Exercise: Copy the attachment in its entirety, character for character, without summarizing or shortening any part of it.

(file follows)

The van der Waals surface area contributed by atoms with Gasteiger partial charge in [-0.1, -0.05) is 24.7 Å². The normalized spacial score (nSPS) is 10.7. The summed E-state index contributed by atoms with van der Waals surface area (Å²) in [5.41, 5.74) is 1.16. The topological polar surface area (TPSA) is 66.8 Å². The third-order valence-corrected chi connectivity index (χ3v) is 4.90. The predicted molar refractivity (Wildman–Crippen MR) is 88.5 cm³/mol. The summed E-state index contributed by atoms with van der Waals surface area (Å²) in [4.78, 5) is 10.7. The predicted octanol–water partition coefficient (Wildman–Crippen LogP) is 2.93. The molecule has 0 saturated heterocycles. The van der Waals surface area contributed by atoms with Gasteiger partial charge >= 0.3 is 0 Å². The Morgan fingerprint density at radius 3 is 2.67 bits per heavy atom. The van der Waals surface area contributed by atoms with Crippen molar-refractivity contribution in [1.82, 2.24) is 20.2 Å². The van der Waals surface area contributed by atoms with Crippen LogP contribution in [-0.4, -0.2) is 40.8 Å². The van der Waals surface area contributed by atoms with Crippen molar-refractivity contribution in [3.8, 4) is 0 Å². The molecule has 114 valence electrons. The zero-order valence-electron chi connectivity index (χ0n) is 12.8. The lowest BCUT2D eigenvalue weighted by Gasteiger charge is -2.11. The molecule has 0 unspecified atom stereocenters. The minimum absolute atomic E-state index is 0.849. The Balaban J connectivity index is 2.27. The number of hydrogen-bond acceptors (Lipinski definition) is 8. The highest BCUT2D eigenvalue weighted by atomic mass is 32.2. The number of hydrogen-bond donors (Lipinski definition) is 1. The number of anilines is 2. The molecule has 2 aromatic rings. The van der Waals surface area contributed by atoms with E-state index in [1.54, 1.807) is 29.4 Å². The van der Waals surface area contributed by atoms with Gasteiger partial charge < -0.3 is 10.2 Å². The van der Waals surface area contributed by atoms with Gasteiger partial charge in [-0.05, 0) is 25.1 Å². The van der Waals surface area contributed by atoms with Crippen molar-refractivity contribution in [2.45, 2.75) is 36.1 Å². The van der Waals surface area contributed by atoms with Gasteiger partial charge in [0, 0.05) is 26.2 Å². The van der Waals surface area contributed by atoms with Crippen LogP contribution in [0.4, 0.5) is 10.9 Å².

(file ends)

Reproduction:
The van der Waals surface area contributed by atoms with Gasteiger partial charge in [-0.1, -0.05) is 24.7 Å². The normalized spacial score (nSPS) is 10.7. The summed E-state index contributed by atoms with van der Waals surface area (Å²) in [5.41, 5.74) is 1.16. The topological polar surface area (TPSA) is 66.8 Å². The third-order valence-corrected chi connectivity index (χ3v) is 4.90. The predicted molar refractivity (Wildman–Crippen MR) is 88.5 cm³/mol. The summed E-state index contributed by atoms with van der Waals surface area (Å²) in [4.78, 5) is 10.7. The predicted octanol–water partition coefficient (Wildman–Crippen LogP) is 2.93. The molecule has 0 saturated heterocycles. The van der Waals surface area contributed by atoms with Gasteiger partial charge >= 0.3 is 0 Å². The Morgan fingerprint density at radius 3 is 2.67 bits per heavy atom. The van der Waals surface area contributed by atoms with Crippen molar-refractivity contribution in [1.82, 2.24) is 20.2 Å². The van der Waals surface area contributed by atoms with Crippen LogP contribution in [-0.4, -0.2) is 40.8 Å². The van der Waals surface area contributed by atoms with Crippen molar-refractivity contribution in [3.8, 4) is 0 Å². The molecule has 114 valence electrons. The zero-order valence-electron chi connectivity index (χ0n) is 12.8. The lowest BCUT2D eigenvalue weighted by Gasteiger charge is -2.11. The molecule has 0 unspecified atom stereocenters. The minimum absolute atomic E-state index is 0.849. The Balaban J connectivity index is 2.27. The number of hydrogen-bond acceptors (Lipinski definition) is 8. The highest BCUT2D eigenvalue weighted by atomic mass is 32.2. The number of hydrogen-bond donors (Lipinski definition) is 1. The number of anilines is 2. The molecule has 2 aromatic rings. The van der Waals surface area contributed by atoms with E-state index in [1.54, 1.807) is 29.4 Å². The van der Waals surface area contributed by atoms with Gasteiger partial charge < -0.3 is 10.2 Å². The van der Waals surface area contributed by atoms with Gasteiger partial charge in [-0.05, 0) is 25.1 Å². The van der Waals surface area contributed by atoms with Crippen molar-refractivity contribution in [2.45, 2.75) is 36.1 Å². The van der Waals surface area contributed by atoms with Gasteiger partial charge in [0, 0.05) is 26.2 Å². The van der Waals surface area contributed by atoms with Crippen LogP contribution in [0.4, 0.5) is 10.9 Å².